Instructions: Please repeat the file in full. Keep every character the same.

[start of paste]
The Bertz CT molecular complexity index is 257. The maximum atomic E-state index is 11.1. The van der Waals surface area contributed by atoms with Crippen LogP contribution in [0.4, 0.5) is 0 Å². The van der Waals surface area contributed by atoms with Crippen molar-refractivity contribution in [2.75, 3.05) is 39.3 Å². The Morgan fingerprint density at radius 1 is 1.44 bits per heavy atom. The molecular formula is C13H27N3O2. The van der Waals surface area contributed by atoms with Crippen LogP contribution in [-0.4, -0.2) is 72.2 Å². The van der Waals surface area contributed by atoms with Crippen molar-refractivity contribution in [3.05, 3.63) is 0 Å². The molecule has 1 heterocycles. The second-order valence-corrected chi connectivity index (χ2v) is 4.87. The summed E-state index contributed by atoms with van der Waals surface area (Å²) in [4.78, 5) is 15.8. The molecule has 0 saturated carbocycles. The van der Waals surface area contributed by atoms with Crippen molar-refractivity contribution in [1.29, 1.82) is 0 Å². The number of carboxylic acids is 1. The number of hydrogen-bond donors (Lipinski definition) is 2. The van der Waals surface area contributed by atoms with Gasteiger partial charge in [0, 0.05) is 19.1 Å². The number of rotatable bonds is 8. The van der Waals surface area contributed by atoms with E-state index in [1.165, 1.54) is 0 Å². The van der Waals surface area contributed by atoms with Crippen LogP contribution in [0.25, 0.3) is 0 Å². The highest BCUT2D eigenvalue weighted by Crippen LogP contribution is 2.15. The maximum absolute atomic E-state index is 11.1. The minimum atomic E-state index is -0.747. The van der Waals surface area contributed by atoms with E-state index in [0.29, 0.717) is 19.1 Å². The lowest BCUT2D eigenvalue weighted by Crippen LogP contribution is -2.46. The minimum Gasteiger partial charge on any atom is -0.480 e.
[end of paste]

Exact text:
The Bertz CT molecular complexity index is 257. The maximum atomic E-state index is 11.1. The van der Waals surface area contributed by atoms with Crippen LogP contribution in [0.4, 0.5) is 0 Å². The van der Waals surface area contributed by atoms with Crippen molar-refractivity contribution in [2.75, 3.05) is 39.3 Å². The Morgan fingerprint density at radius 1 is 1.44 bits per heavy atom. The molecular formula is C13H27N3O2. The van der Waals surface area contributed by atoms with Crippen LogP contribution in [-0.4, -0.2) is 72.2 Å². The van der Waals surface area contributed by atoms with Crippen molar-refractivity contribution in [3.05, 3.63) is 0 Å². The molecule has 1 heterocycles. The second-order valence-corrected chi connectivity index (χ2v) is 4.87. The summed E-state index contributed by atoms with van der Waals surface area (Å²) in [4.78, 5) is 15.8. The molecule has 0 saturated carbocycles. The van der Waals surface area contributed by atoms with Crippen molar-refractivity contribution in [1.29, 1.82) is 0 Å². The number of carboxylic acids is 1. The number of hydrogen-bond donors (Lipinski definition) is 2. The van der Waals surface area contributed by atoms with Gasteiger partial charge in [0, 0.05) is 19.1 Å². The number of rotatable bonds is 8. The van der Waals surface area contributed by atoms with E-state index in [1.165, 1.54) is 0 Å². The van der Waals surface area contributed by atoms with Crippen LogP contribution in [0.25, 0.3) is 0 Å². The highest BCUT2D eigenvalue weighted by Crippen LogP contribution is 2.15. The maximum absolute atomic E-state index is 11.1. The minimum atomic E-state index is -0.747. The van der Waals surface area contributed by atoms with E-state index in [0.29, 0.717) is 19.1 Å². The lowest BCUT2D eigenvalue weighted by Crippen LogP contribution is -2.46. The minimum Gasteiger partial charge on any atom is -0.480 e.